Industrial commenters sought EPA’s rationale for choosing ‘seven times the standard deviation of the mean’ approach of distinguishing discrete forms and further commented that no available methods are available to consistently and reliably measure the suggested properties. There were numerous calls for better and more specific guidance on the issue. Most NGOs would like to see the inclusion of a wider range of discrete forms and materials. Two NGOs suggested using a 10% change would be more sensitive than the proposed ‘seven times the standard deviation of the mean’ approach of distinguishing discrete forms. Several also suggested that a change in any of the 3 factors should trigger separate reporting.
One area of dissent between NFPs and industry was EPA’s proposal to exempt nanoclays, nanofilms, and nano ZnO. Whereas most NGOs did not support the exemptions, twenty-six industry/association comments supported exemptions for zinc oxides, nanoclays and films, and/or requested exemptions for other materials, including: color pigments, articles, naturally occurring materials, polymer substances, nanoscale substances incorporated into a polymer matrix, all biological materials, TiO2, and carbon black, among others.
Similarly, while several NGOs specifically support the 135 day review period, many industrial commenters opposed it over concerns about competitive disadvantages, negative signals to the public and the marketplace that nanoscale materials pose more risk, and concerns raised about exceeding the EPA’s statutory authority.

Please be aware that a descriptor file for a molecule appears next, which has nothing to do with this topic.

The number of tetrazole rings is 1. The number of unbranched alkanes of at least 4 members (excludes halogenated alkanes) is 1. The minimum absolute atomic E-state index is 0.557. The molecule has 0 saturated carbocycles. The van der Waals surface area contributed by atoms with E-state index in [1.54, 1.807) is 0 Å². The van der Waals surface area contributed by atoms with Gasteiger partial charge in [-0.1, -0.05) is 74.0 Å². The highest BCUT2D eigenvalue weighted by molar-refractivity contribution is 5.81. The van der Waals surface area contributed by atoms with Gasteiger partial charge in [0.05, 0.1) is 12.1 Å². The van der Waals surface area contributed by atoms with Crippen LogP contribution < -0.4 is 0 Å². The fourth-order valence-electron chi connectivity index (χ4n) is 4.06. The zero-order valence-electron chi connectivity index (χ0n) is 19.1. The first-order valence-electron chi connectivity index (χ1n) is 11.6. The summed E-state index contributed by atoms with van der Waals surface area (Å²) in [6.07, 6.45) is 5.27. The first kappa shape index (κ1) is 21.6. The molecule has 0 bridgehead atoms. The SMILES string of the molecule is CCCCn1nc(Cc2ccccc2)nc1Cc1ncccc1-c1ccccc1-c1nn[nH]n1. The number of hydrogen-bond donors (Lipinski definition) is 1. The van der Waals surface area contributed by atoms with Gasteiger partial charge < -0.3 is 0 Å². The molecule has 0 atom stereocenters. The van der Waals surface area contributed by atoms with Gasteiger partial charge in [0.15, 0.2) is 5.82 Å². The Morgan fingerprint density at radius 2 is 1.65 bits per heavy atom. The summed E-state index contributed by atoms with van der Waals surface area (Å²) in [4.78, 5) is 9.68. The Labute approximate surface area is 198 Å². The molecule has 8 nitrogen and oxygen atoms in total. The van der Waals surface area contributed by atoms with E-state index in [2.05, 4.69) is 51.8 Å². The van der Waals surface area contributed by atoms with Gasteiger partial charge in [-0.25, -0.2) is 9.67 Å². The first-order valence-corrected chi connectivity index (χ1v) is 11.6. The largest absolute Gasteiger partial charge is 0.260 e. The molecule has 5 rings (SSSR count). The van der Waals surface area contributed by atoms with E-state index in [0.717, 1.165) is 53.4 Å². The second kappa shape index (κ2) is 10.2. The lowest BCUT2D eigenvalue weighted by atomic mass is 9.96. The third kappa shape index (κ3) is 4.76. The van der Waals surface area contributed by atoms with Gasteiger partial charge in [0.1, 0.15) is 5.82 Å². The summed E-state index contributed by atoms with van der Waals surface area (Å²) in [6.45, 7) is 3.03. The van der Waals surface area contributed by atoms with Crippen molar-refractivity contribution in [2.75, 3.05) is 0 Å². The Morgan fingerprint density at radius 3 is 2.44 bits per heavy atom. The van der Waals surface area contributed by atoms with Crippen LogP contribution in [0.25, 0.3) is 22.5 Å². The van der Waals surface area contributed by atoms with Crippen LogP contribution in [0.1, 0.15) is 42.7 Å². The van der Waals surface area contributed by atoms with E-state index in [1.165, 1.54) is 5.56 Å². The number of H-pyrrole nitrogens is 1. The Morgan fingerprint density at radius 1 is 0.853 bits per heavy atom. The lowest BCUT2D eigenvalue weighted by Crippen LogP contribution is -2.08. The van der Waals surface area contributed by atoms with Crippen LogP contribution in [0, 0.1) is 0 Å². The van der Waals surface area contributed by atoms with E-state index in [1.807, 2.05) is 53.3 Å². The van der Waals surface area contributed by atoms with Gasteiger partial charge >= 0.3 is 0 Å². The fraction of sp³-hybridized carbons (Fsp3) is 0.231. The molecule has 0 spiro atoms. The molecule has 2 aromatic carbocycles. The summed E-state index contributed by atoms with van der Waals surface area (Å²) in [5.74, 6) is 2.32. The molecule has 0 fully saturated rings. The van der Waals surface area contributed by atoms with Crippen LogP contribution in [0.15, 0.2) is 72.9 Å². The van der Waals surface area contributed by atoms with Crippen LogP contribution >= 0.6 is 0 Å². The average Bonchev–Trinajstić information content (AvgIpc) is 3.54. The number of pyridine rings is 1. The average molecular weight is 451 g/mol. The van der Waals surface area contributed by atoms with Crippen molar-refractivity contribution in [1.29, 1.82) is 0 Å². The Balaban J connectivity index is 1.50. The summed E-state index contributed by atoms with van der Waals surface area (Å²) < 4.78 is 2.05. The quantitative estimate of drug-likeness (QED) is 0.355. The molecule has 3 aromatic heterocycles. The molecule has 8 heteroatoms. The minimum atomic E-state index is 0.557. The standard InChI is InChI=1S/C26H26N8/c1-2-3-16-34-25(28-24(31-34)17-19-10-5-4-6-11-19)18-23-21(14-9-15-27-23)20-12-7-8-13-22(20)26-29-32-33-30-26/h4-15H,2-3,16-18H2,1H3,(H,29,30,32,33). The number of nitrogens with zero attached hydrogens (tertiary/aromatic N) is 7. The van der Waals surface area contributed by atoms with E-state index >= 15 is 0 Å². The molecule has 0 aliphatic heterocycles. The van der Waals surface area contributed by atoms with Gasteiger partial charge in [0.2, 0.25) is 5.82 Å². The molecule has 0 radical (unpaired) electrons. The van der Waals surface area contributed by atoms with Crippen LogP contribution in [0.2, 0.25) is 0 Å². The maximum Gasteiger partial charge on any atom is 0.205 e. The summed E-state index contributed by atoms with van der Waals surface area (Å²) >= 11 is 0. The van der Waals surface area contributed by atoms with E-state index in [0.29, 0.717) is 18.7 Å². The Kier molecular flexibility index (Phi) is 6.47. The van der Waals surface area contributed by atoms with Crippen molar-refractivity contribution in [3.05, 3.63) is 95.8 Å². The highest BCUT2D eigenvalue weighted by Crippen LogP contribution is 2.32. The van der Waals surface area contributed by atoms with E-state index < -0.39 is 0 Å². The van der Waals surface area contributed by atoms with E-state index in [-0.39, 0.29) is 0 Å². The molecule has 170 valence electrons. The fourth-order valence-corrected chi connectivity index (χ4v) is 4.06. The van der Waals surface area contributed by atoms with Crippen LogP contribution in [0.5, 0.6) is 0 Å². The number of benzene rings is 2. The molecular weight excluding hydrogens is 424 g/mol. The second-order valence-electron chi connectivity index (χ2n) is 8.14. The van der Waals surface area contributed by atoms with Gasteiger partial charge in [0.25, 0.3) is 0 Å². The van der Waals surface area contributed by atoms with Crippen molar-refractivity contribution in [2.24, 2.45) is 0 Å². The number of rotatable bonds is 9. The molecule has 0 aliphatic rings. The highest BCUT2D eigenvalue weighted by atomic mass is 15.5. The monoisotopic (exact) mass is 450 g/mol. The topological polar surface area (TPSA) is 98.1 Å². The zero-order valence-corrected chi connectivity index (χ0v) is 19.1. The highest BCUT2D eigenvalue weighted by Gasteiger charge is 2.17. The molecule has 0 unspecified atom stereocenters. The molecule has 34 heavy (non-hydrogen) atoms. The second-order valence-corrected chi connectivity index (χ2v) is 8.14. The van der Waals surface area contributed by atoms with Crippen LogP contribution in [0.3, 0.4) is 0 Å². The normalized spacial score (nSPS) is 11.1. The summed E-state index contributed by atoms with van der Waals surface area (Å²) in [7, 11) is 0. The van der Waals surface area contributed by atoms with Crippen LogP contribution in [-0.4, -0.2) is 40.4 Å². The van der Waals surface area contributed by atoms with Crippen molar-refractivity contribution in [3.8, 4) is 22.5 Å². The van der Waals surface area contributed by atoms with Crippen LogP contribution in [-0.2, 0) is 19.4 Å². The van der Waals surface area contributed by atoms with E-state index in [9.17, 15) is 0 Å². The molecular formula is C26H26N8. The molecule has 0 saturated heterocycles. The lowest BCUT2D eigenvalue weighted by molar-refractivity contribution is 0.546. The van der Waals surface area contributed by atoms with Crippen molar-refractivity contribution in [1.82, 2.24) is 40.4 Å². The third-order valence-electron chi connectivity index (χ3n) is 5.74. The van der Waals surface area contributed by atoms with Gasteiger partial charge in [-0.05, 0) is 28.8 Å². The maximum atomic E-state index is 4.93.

Finally, industry expressed concerns about the burden of collecting and reporting, and requested EPA revisit the exemption threshold, not include period reporting, and harmonize data collection with recent Canadian reporting rules (hyperlink here) as well as ensure no overlap between other required reporting, and narrowing the required reported information. EPA responses are not anticipated before calendar year 2016.
The US Environmental Protection Agency (EPA) is proposing reporting and recordkeeping requirements for nanoscale chemical substances in the marketplace under the Toxic Substances Control Act (TSCA). This initial proposal would require one-time reporting and recordkeeping information from manufacturers of nanoscale materials including specific chemical identity, production volume, manufacturing and processing methods, exposure and release information, and existing data on environmental and health effects. The EPA has extended the public comment period for 30 days until August 5th, 2015.